Chantal 03 May 2019

Hidden Gems of Switzerland

Visiting Switzerland usually leaves travellers to see only the “postcard” version of what the country is all about, hopping from one capital to the next, jumping from “must-see” to “must-see”. Today, our generation is in search of much more than that – we want to go where the tourist buses don’t go, exploring the hidden-gems and seeing the behind-the-scenes of a country, not just its façade.

For those who want to do so by just sitting back and relaxing, we’ve got just what you need: David, a delightful expat who’s lived in the region for many years, and who has had more lives than a cat. Amongst many other things, he’s been in IT, was a champion cyclist, and now juggles between his B&B, his job and giving tourists and locals alike a new interpretation of what the Swiss “must-sees” really are… off the beaten-track, literally. David and his 4 x 4 offer off-road high-level personalised tours around Lake Geneva and the “Pays d’en Haut” region.

We met David one sunny morning, ready to (re)discover Switzerland! His welcome was warm and friendly, and he immediately offered us refreshments (including what he calls “American Champagne” a.k.a. Coca Cola). First stop – the Lavaux, an area where Max and I always love going to time and time again. But David surprised us with a little jewel we never knew existed: a picnic table set up overlooking the lake, the plunging mountains, the fall-coloured-vineyards and the postcard-perfect villages. The surprise isn’t over yet; on the table, waiting for us is some Swiss chocolate! I have to say, I’ve never eaten chocolate in a setting quite like this one.

We then roam through the backroads of the vineyards, drive by the Chateau d’Aigle and then on to our next destination, the pays d’En haut where I always like to say, the real Switzerland begins: the authentic wooden chalets with the scripture from back in the day, the Swiss flag at every doorstep, the cows, the mountains, and the green rolling valleys. From Chateau d’Oex, David takes back-roads I wouldn’t dare doing with my own car, up the mountain and over to the next diamond in the rough: a gorgeous lake, surrounded by impressive mountains, at the end of which there is an authentic little chalet serving some very delicious Swiss food (hands down, one of the best Rösti I’ve eaten!)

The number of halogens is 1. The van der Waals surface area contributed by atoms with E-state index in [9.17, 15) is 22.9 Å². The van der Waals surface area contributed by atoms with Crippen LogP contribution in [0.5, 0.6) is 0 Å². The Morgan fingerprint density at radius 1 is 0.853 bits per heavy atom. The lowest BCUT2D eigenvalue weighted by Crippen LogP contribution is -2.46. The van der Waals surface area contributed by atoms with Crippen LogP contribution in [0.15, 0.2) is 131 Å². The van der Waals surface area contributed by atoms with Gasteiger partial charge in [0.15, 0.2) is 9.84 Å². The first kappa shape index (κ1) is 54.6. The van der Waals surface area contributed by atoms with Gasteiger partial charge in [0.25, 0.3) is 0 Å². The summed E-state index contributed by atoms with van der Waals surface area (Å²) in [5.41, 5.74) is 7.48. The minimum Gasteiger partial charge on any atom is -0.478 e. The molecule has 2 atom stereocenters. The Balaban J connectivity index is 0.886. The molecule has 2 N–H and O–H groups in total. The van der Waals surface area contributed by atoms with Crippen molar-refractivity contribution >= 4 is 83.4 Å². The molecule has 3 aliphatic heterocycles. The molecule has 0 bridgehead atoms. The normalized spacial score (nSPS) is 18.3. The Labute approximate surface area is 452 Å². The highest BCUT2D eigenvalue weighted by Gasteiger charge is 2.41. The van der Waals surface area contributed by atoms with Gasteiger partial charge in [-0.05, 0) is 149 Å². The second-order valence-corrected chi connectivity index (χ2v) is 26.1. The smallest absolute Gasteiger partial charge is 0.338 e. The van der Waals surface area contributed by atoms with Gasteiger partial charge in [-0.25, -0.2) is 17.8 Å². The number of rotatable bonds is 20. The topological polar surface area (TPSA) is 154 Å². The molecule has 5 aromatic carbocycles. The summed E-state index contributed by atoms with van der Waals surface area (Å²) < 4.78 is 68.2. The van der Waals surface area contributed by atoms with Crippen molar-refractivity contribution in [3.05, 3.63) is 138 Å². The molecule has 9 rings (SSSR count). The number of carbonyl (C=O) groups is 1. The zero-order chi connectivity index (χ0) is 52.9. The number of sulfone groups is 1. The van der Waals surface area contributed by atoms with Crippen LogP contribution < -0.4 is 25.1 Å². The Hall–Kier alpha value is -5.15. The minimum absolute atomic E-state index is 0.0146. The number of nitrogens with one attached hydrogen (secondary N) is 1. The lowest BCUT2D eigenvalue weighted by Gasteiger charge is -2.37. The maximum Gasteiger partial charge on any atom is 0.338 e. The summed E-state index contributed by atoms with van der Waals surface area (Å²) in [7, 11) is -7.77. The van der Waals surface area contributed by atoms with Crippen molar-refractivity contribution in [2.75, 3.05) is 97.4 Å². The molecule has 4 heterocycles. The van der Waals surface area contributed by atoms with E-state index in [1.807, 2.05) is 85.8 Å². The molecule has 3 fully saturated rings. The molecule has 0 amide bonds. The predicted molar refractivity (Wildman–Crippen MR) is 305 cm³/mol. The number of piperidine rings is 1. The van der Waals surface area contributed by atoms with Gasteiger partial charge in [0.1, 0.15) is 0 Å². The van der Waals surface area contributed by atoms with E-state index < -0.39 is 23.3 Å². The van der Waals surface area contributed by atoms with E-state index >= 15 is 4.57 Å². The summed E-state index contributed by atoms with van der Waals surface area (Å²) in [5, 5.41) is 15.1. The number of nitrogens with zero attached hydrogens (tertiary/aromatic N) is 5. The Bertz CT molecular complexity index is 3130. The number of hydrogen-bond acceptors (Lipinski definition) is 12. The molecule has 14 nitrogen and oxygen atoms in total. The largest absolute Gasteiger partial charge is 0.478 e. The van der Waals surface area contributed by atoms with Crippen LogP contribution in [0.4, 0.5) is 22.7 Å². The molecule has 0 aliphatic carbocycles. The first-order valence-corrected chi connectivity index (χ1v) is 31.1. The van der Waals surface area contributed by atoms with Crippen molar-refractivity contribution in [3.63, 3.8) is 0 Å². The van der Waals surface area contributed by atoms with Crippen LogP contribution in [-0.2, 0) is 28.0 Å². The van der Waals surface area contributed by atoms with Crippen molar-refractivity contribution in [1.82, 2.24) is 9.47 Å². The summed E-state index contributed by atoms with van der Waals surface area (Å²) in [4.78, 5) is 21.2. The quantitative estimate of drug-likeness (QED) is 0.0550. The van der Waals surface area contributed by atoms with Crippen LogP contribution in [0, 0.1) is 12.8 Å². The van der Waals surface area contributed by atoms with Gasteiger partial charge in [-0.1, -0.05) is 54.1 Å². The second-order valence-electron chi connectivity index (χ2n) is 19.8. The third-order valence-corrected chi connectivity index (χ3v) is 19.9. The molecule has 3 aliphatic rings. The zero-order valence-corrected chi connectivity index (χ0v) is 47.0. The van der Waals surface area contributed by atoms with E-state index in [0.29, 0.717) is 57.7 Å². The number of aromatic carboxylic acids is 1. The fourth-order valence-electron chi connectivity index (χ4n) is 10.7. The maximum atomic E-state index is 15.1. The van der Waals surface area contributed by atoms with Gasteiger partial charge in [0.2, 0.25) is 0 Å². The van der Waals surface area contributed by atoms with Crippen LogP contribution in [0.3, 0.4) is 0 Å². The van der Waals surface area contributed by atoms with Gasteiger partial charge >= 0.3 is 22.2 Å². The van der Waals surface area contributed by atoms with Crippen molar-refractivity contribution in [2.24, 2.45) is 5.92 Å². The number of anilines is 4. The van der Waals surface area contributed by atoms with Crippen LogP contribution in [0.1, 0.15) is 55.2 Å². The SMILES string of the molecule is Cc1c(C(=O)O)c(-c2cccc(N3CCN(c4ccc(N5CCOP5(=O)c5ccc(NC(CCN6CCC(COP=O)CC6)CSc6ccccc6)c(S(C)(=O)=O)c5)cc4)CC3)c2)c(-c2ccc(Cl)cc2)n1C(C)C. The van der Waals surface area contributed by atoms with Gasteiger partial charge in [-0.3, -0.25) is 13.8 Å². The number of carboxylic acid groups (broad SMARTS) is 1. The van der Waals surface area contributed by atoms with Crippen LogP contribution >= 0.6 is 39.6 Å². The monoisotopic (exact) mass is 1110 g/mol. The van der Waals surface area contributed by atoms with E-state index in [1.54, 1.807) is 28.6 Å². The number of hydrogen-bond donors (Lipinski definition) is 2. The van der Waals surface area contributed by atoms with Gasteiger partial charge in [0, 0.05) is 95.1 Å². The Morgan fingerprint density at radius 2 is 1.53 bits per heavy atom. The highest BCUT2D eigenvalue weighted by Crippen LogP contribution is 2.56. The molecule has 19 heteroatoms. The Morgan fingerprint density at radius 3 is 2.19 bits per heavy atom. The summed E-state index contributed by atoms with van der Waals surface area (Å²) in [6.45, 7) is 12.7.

We enjoyed lunch in this gorgeous setting, sharing stories and a few laughs, and then heading off to continue the drive into Saanenland, and then up, up… and further up, on tiny little back-roads (the ones where you pray nobody is coming from the other direction), and then off the road… to a breath-taking spot very few know about. The pictures speak for themselves here. (I must say I really appreciated David’s flexibility and patience, especially for my continuous picture-taking for which he stopped for just about every 5 minutes, just to get the perfect angle.)

After thoroughly enjoying the beauty that was in front of us, and that we are so fortunate to have on our doorstep, we then continued onwards to the region of Gruyeres, passing by scenic landscapes, one more beautiful than the other. What better way to finish the day than in a wonderful little dairy farm, hidden on back-roads, behind a forest in a valley… how David found out about this little farm is still a mystery to me.

We were just in time for the feeding of the little calves born the day before, which still had a little trouble standing on their four feet… but boy were they hungry! The farm keeper, Chantal, was an inspiring lady who kept her good mood and wit intact, despite the long, long hours of work… 7 days a week. Her husband, Martin, is also very jovial, and was happy to show us around and answer questions. David bought us some of their delicious cheese as a souvenir, and off we were, back home, under the sky which seemed to be on fire with an explosion of colors.

 

To have